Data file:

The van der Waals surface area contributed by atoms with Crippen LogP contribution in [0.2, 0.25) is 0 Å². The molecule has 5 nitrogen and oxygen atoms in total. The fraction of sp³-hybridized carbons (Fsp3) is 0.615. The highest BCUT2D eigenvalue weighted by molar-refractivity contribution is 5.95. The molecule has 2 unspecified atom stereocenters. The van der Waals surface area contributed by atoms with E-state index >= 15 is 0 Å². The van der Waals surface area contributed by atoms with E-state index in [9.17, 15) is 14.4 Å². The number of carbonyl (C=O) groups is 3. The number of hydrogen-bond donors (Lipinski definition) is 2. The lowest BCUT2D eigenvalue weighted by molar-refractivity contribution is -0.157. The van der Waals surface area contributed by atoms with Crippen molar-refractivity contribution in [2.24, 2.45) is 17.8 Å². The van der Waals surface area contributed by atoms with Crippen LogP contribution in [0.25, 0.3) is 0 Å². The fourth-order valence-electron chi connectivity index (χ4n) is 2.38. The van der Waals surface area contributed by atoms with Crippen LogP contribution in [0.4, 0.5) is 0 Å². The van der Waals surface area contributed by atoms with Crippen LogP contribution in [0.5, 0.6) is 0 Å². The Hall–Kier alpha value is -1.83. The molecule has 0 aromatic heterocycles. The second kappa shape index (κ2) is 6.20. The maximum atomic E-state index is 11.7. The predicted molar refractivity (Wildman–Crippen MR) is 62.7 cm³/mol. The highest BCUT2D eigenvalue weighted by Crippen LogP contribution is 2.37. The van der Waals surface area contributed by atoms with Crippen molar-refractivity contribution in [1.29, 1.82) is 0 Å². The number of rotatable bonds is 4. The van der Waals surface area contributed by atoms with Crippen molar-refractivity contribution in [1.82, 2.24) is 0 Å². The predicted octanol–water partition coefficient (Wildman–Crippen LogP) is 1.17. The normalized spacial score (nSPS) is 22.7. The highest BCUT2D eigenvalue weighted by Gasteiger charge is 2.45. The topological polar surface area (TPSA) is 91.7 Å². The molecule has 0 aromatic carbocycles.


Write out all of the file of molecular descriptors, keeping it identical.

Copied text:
The van der Waals surface area contributed by atoms with Crippen LogP contribution in [0.2, 0.25) is 0 Å². The molecule has 5 nitrogen and oxygen atoms in total. The fraction of sp³-hybridized carbons (Fsp3) is 0.615. The highest BCUT2D eigenvalue weighted by molar-refractivity contribution is 5.95. The molecule has 2 unspecified atom stereocenters. The van der Waals surface area contributed by atoms with E-state index >= 15 is 0 Å². The van der Waals surface area contributed by atoms with E-state index in [9.17, 15) is 14.4 Å². The number of carbonyl (C=O) groups is 3. The number of hydrogen-bond donors (Lipinski definition) is 2. The lowest BCUT2D eigenvalue weighted by molar-refractivity contribution is -0.157. The van der Waals surface area contributed by atoms with Crippen molar-refractivity contribution in [2.24, 2.45) is 17.8 Å². The van der Waals surface area contributed by atoms with Crippen LogP contribution in [0.25, 0.3) is 0 Å². The fourth-order valence-electron chi connectivity index (χ4n) is 2.38. The van der Waals surface area contributed by atoms with Crippen LogP contribution in [0.4, 0.5) is 0 Å². The van der Waals surface area contributed by atoms with Crippen LogP contribution in [0.5, 0.6) is 0 Å². The Hall–Kier alpha value is -1.83. The molecule has 0 aromatic heterocycles. The second kappa shape index (κ2) is 6.20. The maximum atomic E-state index is 11.7. The predicted molar refractivity (Wildman–Crippen MR) is 62.7 cm³/mol. The highest BCUT2D eigenvalue weighted by Crippen LogP contribution is 2.37. The van der Waals surface area contributed by atoms with Crippen molar-refractivity contribution in [1.29, 1.82) is 0 Å². The number of rotatable bonds is 4. The van der Waals surface area contributed by atoms with Crippen molar-refractivity contribution in [1.82, 2.24) is 0 Å². The predicted octanol–water partition coefficient (Wildman–Crippen LogP) is 1.17. The normalized spacial score (nSPS) is 22.7. The highest BCUT2D eigenvalue weighted by Gasteiger charge is 2.45. The topological polar surface area (TPSA) is 91.7 Å². The molecule has 0 aromatic carbocycles.